Vaccine apartheid is prolonging COVID – not vaccine hesitancy
There’s a colonial tendency to portray people in Africa as anti-science and averse to progress, when the real problem is Big Pharma’s monopoly
Next week will mark the first anniversary of the NHS administering the first COVID-19 vaccine outside of clinical trials in a hospital in Coventry. Almost a year on from 8 December 2020, the Omicron variant threatens to ruin yet another holiday season and raises questions about the UK government’s approach.
But we already knew of the dangers of vaccine inequality. While the UK this morning announced it had ordered an additional 114 million COVID vaccine doses – despite around 85% of its adult population being fully vaccinated – just 6% of Africa’s 1.2 billion people have received two doses. And hastily reimposed travel bans on people from the African continent reveal more than the refusal of governments in the Global North to deal with the crisis at hand. The racist scapegoating of Black people has a history as old as public health itself.
There is no conclusive evidence that the new travel ban imposed by the UK on six countries in southern Africa will be effective. Indeed, there is plenty of evidence to show that the new variant was circulating in Europe much before Omicron was identified in South Africa, thanks to the scientific rigour and openness of South African researchers. Arbitrary travel bans can affect scientific cooperation and knowledge-sharing, as Tulio de Oliveira, director of South Africa’s Centre for Epidemic Response & Innovation, has warned. He tweeted that travel restrictions mean laboratories don’t get essential supplies.
But politicians and CEOs in the Global North have been busy excusing their dreadful track record on cooperation with low- and middle-income countries, blaming the low vaccination levels in southern Africa on hesitancy. Soundbites such as Pfizer CEO Albert Bourla’s claim that vaccine hesitancy in low-income countries is “way, way higher than the percentage of hesitancy in Europe or in the US or Japan”, have angered many, who have accused them of being tropes grounded in racism – akin to those used during the HIV crisis. In reality, research has suggested a higher willingness to take COVID vaccines in lower- and middle-income countries. But portraying people in Africa as anti-science and averse to progress has long been the coloniser’s excuse to dominate and subjugate and we should not be surprised that it keeps rearing its ugly head. What’s worrying is the speed with which such excuses are adopted by the UK government, while being left unchallenged by the media.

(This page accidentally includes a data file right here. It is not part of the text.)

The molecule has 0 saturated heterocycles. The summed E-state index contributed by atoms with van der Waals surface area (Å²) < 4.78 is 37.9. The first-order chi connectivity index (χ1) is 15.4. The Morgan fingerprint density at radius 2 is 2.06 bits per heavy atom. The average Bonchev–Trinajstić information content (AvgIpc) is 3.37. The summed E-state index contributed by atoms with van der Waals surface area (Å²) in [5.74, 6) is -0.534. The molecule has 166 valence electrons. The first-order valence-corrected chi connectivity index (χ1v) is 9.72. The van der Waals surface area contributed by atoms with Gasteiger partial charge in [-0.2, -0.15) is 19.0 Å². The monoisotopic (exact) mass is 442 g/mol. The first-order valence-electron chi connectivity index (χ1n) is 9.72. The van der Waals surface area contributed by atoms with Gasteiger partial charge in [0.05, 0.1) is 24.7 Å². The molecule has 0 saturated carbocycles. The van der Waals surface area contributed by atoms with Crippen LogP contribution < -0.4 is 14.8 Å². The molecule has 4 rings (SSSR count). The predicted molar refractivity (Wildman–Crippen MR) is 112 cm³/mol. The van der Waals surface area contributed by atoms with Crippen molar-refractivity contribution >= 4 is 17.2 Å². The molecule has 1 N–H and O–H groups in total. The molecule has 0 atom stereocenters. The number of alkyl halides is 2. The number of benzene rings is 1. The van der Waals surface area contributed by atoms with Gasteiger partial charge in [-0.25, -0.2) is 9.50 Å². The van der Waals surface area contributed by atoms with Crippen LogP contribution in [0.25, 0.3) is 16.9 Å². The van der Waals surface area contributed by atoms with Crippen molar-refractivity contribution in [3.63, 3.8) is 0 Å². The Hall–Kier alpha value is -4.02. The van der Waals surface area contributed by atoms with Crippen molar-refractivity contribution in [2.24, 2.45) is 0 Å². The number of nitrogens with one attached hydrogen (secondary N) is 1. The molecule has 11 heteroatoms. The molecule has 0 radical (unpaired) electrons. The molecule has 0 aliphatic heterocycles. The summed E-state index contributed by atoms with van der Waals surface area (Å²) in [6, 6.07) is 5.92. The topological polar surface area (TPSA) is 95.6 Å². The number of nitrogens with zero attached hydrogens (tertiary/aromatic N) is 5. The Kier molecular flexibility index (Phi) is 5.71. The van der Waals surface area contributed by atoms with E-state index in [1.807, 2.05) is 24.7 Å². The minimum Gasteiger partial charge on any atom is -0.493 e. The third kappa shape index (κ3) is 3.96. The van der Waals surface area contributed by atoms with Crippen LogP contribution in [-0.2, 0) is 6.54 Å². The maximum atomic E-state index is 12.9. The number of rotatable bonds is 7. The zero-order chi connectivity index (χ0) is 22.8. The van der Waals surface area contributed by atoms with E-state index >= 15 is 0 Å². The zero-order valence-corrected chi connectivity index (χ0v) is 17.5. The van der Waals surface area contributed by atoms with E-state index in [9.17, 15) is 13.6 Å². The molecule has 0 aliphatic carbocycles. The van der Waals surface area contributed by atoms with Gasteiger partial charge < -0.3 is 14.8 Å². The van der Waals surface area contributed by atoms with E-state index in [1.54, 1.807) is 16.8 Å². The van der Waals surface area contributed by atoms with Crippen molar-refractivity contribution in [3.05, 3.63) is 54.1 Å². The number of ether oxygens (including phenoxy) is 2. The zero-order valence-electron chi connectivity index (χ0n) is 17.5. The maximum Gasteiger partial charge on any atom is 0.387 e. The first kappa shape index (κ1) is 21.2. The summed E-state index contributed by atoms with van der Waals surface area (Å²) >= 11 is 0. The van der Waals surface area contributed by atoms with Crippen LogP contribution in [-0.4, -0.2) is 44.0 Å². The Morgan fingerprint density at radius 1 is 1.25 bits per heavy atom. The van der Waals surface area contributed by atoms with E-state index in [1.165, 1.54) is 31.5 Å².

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Britain’s Africa minister, Vicky Ford, has repeatedly evaded the issue of vaccine supplies to low- and middle-income countries, focussing instead on their vaccine hesitancy when questioned in Parliament. But research shows no basis for such claims. Africa’s problem is not hesitancy but the fact that many of its healthcare systems are ravaged by privatisation, often imposed by countries such as the UK. Is it any wonder that most African countries are unable to respond quickly and efficiently to the uncertain supply of donated vaccines that arrive with little warning?
We can’t know why pharmaceutical firms keep sending low- and middle-income nations to the back of the vaccine queue
Even the so-called ‘level-playing field’ of the market doesn’t seem to deliver for African countries. Earlier this year, Botswana ordered 500,000 doses of the Moderna vaccine at a higher price than was paid by some richer countries. Delivery was expected in August, but as Zain Rizvi, a drug policy expert at US think tank Public Citizen, has noted, none had appeared by October.
What’s more, vaccine hesitancy exists everywhere. The early stages of the vaccination programme in Europe were marred by controversy around the Oxford-AstraZeneca jab, with several countries suspending the inoculation drive or switching vaccines by age group. Even now, enclaves of vaccine hesitancy and mistrust remain across the continent, yet nobody seems to deny European countries the right to an adequate supply of doses.